New platforms and protocols for RNA sequencing have come on board in recent years, giving rise to new studies comparing mRNA performance, and the journal Nature Biotechnology recently published a focus report featuring five such studies. Three of the studies looked particularly at outcomes from the large-scale U.S. Food and Drug Administration-led Sequencing Quality Control (SEQC) study, a multisite, cross-platform analysis of RNA-sequencing measurement performance in a controlled setting, also known as MicroArray Quality Consortium III.

In one of the SEQC studies, researchers evaluated RNA sequencing performance across multiple laboratory sites using Illumina HiSeq, Life Technologies SOLiD, and Roche 454 platforms. The timing was ripe to perform this cross-platform and cross-lab study as large projects like the Encyclopedia of DNA Elements, The Cancer Genome Atlas, and various efforts of the International Cancer Genome Consortium have been completed. Reproducibility across labs is crucial as the technology moves closer to routine clinical use.

The investigators used reference RNA samples with built-in controls to assess RNA sequencing for junction discovery and differential expression profiling. This was compared to microarray and quantitative PCR (qPCR) data using complementary metrics. If specific filters were used, relative expression was found to be accurate and reproducible across sites and platforms. However, that did not hold true for absolute measurements.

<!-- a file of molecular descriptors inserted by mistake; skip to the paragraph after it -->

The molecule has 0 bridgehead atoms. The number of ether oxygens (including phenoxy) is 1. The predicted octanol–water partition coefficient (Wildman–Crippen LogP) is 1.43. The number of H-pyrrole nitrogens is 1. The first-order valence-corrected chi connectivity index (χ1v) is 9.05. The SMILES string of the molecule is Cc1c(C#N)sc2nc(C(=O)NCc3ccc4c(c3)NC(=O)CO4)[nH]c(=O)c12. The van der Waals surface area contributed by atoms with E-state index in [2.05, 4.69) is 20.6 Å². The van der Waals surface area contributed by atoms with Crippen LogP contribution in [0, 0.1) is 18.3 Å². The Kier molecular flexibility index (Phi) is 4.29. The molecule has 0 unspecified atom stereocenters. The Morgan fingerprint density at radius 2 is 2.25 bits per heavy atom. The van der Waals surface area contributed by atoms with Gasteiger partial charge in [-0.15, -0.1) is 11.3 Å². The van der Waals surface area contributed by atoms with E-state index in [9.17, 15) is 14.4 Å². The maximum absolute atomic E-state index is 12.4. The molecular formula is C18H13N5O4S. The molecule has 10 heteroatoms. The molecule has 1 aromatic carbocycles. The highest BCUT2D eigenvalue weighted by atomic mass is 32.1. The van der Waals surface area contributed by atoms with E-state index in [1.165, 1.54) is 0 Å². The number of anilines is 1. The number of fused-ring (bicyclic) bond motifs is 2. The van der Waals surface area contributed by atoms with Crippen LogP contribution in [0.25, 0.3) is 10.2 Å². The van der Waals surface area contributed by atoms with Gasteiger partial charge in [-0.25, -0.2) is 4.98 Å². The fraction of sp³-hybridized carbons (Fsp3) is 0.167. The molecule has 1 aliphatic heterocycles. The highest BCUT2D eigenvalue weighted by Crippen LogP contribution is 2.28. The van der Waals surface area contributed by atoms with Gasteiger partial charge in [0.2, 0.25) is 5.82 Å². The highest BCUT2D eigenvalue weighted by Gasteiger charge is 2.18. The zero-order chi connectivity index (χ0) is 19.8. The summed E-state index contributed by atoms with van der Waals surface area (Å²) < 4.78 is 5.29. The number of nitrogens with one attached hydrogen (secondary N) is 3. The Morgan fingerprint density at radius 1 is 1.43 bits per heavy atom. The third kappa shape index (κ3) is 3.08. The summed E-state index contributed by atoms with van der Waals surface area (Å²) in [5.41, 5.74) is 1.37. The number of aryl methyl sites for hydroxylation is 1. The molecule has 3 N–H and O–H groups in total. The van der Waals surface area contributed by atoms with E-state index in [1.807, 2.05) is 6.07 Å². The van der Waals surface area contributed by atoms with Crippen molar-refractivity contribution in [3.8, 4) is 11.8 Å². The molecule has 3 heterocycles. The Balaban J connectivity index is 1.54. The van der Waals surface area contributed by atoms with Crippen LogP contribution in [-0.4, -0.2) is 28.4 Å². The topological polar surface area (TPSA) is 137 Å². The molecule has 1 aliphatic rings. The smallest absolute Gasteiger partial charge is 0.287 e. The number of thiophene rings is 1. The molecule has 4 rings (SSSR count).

From the study summary: “… RNA-seq and microarrays do not provide accurate absolute measurements, and gene-specific biases are observed for all examined platforms, including qPCR. Measurement performance depends on the platform and data analysis pipeline, and variation is large for transcript-level profiling. The complete SEQC data sets, comprising >100 billion reads (10Tb), provide unique resources for evaluating RNA-seq analyses for clinical and regulatory settings.”

The sheer size of the data set used and complexity of measurements expands the knowledge of the RNA-seq and how it can be used for transcriptome profiling. More than 100 billion reads (10 terabases) of RNA-seq data were analyzed, which, according to the study authors, is the largest study of its kind to date. The study and data collection constitute “a milestone in the development and dissection of RNA-seq as a method for transcriptome profiling,” wrote the investigators.

Read more about the study.